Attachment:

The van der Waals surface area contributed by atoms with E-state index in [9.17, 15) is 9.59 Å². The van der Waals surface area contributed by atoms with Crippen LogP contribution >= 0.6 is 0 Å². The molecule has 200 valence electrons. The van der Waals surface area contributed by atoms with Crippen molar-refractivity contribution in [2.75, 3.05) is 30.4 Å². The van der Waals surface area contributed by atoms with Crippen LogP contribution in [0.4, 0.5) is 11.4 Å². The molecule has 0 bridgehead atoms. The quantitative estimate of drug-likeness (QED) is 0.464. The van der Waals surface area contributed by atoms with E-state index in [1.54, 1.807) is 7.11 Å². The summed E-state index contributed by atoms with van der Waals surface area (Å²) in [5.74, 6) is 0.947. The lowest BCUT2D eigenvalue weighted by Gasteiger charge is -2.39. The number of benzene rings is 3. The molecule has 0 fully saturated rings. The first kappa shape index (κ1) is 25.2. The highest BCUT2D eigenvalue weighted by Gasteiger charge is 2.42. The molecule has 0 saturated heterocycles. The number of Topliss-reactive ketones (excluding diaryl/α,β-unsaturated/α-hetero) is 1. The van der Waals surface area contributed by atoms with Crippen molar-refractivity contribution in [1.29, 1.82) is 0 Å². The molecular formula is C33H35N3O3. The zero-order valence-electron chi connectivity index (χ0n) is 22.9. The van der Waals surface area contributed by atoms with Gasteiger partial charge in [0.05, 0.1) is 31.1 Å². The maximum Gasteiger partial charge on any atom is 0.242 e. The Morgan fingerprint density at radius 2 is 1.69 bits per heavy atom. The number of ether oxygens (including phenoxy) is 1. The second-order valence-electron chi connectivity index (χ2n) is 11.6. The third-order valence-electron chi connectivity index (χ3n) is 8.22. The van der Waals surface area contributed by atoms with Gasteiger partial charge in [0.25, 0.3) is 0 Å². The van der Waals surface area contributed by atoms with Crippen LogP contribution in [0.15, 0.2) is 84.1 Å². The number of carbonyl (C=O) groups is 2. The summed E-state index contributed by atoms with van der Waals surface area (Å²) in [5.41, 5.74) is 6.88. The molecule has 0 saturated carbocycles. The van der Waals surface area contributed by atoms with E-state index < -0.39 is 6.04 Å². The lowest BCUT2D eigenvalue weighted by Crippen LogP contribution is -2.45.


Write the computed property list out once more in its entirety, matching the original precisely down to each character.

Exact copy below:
The van der Waals surface area contributed by atoms with E-state index in [9.17, 15) is 9.59 Å². The van der Waals surface area contributed by atoms with Crippen LogP contribution >= 0.6 is 0 Å². The molecule has 200 valence electrons. The van der Waals surface area contributed by atoms with Crippen molar-refractivity contribution in [2.75, 3.05) is 30.4 Å². The van der Waals surface area contributed by atoms with Crippen LogP contribution in [0.4, 0.5) is 11.4 Å². The molecule has 0 bridgehead atoms. The quantitative estimate of drug-likeness (QED) is 0.464. The van der Waals surface area contributed by atoms with E-state index in [1.54, 1.807) is 7.11 Å². The summed E-state index contributed by atoms with van der Waals surface area (Å²) in [5.74, 6) is 0.947. The lowest BCUT2D eigenvalue weighted by Gasteiger charge is -2.39. The number of benzene rings is 3. The molecule has 0 fully saturated rings. The first kappa shape index (κ1) is 25.2. The highest BCUT2D eigenvalue weighted by Gasteiger charge is 2.42. The molecule has 0 saturated heterocycles. The number of Topliss-reactive ketones (excluding diaryl/α,β-unsaturated/α-hetero) is 1. The van der Waals surface area contributed by atoms with Crippen molar-refractivity contribution in [1.29, 1.82) is 0 Å². The molecular formula is C33H35N3O3. The zero-order valence-electron chi connectivity index (χ0n) is 22.9. The van der Waals surface area contributed by atoms with Gasteiger partial charge in [0.05, 0.1) is 31.1 Å². The maximum Gasteiger partial charge on any atom is 0.242 e. The Morgan fingerprint density at radius 2 is 1.69 bits per heavy atom. The number of ether oxygens (including phenoxy) is 1. The second-order valence-electron chi connectivity index (χ2n) is 11.6. The third-order valence-electron chi connectivity index (χ3n) is 8.22. The van der Waals surface area contributed by atoms with Gasteiger partial charge in [0.25, 0.3) is 0 Å². The van der Waals surface area contributed by atoms with Crippen LogP contribution in [0.15, 0.2) is 84.1 Å². The number of carbonyl (C=O) groups is 2. The summed E-state index contributed by atoms with van der Waals surface area (Å²) in [5.41, 5.74) is 6.88. The molecule has 0 saturated carbocycles. The van der Waals surface area contributed by atoms with E-state index < -0.39 is 6.04 Å². The lowest BCUT2D eigenvalue weighted by Crippen LogP contribution is -2.45.